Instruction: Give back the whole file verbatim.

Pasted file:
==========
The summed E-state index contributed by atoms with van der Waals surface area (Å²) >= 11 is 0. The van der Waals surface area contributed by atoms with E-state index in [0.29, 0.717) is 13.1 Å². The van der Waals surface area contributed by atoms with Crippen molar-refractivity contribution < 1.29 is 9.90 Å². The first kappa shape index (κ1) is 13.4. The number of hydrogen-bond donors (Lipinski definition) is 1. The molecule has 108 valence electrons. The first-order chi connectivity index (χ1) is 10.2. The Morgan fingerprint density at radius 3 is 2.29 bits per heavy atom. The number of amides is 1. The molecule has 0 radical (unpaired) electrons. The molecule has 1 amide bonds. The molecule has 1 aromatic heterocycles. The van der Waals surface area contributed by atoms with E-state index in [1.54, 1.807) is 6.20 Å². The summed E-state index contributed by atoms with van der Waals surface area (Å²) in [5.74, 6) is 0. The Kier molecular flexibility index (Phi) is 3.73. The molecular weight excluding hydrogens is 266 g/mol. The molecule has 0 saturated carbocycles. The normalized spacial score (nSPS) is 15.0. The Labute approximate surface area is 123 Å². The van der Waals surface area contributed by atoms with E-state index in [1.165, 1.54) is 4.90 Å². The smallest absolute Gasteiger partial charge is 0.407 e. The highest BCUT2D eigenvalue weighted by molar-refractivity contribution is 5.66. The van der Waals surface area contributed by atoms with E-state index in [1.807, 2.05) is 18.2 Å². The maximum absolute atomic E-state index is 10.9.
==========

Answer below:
The summed E-state index contributed by atoms with van der Waals surface area (Å²) >= 11 is 0. The van der Waals surface area contributed by atoms with E-state index in [0.29, 0.717) is 13.1 Å². The van der Waals surface area contributed by atoms with Crippen molar-refractivity contribution < 1.29 is 9.90 Å². The first kappa shape index (κ1) is 13.4. The number of hydrogen-bond donors (Lipinski definition) is 1. The molecule has 108 valence electrons. The first-order chi connectivity index (χ1) is 10.2. The Morgan fingerprint density at radius 3 is 2.29 bits per heavy atom. The number of amides is 1. The molecule has 0 radical (unpaired) electrons. The molecule has 1 amide bonds. The molecule has 1 aromatic heterocycles. The van der Waals surface area contributed by atoms with E-state index in [1.54, 1.807) is 6.20 Å². The summed E-state index contributed by atoms with van der Waals surface area (Å²) in [5.74, 6) is 0. The Kier molecular flexibility index (Phi) is 3.73. The molecular weight excluding hydrogens is 266 g/mol. The molecule has 0 saturated carbocycles. The normalized spacial score (nSPS) is 15.0. The Labute approximate surface area is 123 Å². The van der Waals surface area contributed by atoms with E-state index in [1.165, 1.54) is 4.90 Å². The smallest absolute Gasteiger partial charge is 0.407 e. The highest BCUT2D eigenvalue weighted by molar-refractivity contribution is 5.66. The van der Waals surface area contributed by atoms with E-state index in [1.807, 2.05) is 18.2 Å². The maximum absolute atomic E-state index is 10.9.